Hard work demands support

Boosting the CWRU community

Heather O'Keeffe

As a tour guide, when I am asked by families what my favorite part of Case Western Reserve University is, without hesitation I reply, “the students.” The 4,386 undergraduate students who live, work and play on this campus make it so amazing. Each individual is immensely motivated and hugely driven, already accomplishing amazing feats.

In fact, my “a-ha” moment when I first arrived at CWRU that affirmed my decision to come here was during the welcome speech to the class of 2016. I sat in awe as President Snyder listed off the incredible accolades of my newly acquired peers.

While I love the involvement and dedication of CWRU students, too often we become too focused on our own goals and forget to acknowledge and appreciate the accomplishments of the other 4,385 students on campus. Most students here love the anomaly that is CWRU, but unfortunately this love does not always equate to school spirit and support of our peers.

I, like most other CWRU students, am involved in plenty of extracurriculars. One of my favorite activities on campus is actually related to academics: my sports medicine minor clinical hours. I have devoted many hours to taping ankles and filling water bottles to gain insight into the world of sports medicine.

Through these clinical hours I have witnessed firsthand just how hard our student athletes work. If you are a student athlete or have a friend who is an athlete at CWRU, then you can attest to this fact.

Between early morning lifting sessions, team internal bonding activities, team meetings and late night practice sessions, student athletes are always busy. While I am debating whether to watch Netflix, take a nap or be productive, they are headed to a two-hour practice. It is a huge commitment and even though CWRU is only involved in Division III varsity athletics, the efforts of our student athletes demand more support than the lackluster smattering of fans throughout the stands.

This past Sunday, the junior varsity football team played John Carroll University. Few are probably aware the game transpired, much less what the score was (CWRU handedly won, for the record). Even though the level of football could not compare to the NFL games playing on TV, the JV football game was still exciting. The players were focused and excited to play: They trained hard this past week in practice for this moment to take the field and to play football.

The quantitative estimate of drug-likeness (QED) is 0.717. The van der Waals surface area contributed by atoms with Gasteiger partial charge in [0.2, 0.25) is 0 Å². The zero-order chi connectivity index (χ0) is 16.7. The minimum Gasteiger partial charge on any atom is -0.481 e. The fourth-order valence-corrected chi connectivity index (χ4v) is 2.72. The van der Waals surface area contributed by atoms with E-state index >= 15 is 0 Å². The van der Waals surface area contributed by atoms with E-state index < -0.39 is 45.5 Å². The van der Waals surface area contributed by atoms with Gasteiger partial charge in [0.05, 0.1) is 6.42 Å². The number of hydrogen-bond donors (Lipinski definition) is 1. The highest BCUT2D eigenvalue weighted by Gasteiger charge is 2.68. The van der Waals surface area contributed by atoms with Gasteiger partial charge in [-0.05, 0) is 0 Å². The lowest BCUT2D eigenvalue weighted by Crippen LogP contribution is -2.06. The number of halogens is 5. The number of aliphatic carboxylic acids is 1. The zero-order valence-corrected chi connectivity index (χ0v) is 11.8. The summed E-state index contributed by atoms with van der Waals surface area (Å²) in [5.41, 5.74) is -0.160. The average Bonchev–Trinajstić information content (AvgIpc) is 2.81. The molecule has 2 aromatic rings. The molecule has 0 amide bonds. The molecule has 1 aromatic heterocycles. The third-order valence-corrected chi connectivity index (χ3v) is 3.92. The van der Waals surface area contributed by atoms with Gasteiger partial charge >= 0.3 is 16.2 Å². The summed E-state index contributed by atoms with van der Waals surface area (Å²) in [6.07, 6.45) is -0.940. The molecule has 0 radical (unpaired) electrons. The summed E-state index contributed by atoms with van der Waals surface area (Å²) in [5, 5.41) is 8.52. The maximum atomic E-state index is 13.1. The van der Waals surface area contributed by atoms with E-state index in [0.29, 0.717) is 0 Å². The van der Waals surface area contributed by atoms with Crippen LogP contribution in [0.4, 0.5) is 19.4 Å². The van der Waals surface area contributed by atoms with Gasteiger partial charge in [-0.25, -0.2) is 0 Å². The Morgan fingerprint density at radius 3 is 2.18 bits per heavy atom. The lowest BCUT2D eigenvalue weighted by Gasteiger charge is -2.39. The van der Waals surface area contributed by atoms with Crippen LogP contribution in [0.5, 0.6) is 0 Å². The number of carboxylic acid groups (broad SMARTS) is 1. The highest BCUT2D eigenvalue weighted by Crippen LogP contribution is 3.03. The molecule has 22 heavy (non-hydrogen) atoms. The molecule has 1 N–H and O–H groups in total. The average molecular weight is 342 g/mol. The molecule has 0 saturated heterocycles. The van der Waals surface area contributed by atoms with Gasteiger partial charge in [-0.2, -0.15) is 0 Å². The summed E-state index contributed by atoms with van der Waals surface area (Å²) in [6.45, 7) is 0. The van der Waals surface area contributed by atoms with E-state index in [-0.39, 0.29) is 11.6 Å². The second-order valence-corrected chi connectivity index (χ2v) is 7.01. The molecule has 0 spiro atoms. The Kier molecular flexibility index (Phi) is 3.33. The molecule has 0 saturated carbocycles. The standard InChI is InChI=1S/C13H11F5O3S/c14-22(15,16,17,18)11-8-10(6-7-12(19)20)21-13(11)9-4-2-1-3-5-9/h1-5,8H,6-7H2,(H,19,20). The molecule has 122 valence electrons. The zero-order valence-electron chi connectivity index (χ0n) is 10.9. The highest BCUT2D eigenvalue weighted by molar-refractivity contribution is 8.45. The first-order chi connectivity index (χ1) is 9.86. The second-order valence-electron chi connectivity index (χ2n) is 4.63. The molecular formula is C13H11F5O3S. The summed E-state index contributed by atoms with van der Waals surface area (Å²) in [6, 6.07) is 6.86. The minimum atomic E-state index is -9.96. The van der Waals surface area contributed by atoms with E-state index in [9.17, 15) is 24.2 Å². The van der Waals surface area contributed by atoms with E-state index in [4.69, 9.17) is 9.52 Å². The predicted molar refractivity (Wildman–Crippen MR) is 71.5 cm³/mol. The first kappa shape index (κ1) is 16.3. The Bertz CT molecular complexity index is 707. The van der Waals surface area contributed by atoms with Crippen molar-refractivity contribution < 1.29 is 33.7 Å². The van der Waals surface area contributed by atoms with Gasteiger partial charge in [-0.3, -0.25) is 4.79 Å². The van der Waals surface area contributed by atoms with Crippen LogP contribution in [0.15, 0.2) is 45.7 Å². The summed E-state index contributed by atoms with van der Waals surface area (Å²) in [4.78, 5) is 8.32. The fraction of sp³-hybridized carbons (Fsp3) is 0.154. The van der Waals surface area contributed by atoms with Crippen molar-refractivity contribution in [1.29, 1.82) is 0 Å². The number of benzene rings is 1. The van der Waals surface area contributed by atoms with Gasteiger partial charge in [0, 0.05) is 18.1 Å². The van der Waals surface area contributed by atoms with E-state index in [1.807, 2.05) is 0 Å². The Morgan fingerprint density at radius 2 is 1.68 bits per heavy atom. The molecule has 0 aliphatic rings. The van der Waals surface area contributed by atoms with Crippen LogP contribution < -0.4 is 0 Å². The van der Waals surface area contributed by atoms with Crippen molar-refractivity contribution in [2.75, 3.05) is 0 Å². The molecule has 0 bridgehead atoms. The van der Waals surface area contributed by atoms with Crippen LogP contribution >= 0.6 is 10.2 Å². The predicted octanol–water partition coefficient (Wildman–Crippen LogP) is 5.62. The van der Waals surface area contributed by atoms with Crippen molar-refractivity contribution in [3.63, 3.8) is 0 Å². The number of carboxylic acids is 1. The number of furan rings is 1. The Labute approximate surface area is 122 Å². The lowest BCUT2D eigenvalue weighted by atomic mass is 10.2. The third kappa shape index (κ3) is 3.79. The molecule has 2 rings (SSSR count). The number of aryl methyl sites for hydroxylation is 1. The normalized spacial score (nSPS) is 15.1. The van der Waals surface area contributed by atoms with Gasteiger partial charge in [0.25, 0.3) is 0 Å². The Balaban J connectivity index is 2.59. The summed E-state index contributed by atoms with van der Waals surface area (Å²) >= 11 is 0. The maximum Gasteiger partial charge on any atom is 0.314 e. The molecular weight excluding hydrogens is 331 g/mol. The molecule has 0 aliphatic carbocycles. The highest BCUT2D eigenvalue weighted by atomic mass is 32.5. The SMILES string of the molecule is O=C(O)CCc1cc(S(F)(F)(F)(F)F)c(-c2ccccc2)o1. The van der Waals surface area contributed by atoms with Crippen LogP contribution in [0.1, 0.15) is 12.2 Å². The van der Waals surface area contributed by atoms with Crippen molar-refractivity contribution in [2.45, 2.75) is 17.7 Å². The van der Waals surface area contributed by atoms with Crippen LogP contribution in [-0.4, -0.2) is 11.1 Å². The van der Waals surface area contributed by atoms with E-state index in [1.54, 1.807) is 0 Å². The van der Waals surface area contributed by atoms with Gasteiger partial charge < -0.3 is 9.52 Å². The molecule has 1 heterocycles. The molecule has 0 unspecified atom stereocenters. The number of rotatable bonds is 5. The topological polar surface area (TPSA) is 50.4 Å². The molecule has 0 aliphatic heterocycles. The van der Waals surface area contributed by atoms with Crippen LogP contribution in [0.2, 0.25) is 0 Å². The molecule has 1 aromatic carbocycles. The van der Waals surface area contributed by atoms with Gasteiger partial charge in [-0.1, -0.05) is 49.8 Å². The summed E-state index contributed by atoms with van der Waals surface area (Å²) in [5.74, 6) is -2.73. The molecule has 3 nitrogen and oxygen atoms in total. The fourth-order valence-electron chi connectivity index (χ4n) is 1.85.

I enjoy watching people get rewarded by their hard work, accomplishing their goals and doing exactly what they want to be doing. Thus, my favorite moment of the football game was when a player, who returned from injury, made a fantastic one-handed reception in the end zone for a touchdown. The reception was no doubt skilled, but knowing that the athlete had bided his time while injured and worked hard during rehab to get to that moment made the catch all the more excellent.

If football or any of the other 18 varsity sports here at CWRU are of absolutely no interest to you, then that’s okay. There are numerous activities CWRU students devote their precious time to that could use more support from within the community.

So go to a research symposium and listen to your friend present their summer research project; go to the talk your classmates’ organization is hosting; cheer on your suitemate as she kills her first solo in her acapella group; attend your roommates’ sororities’ charity event; take a walk through Thwing once a week and enjoy any of the number of events going on.

Hard work is the norm at CWRU, whether it be in the classroom, with a club or on the playing field. We put in the hard work because we believe in the outcome, because the end is well worth the means. That moment when our goals are realized and our dreams become our accolades are much sweeter and by far more gratifying when we can share our accomplishments with our friends and know we have the support of our peers.

Heather O’Keeffe is a second year student studying biomedical engineering and sports medicine. She tapes a mean ankle and is super stoked to be a Power Ranger for Halloween.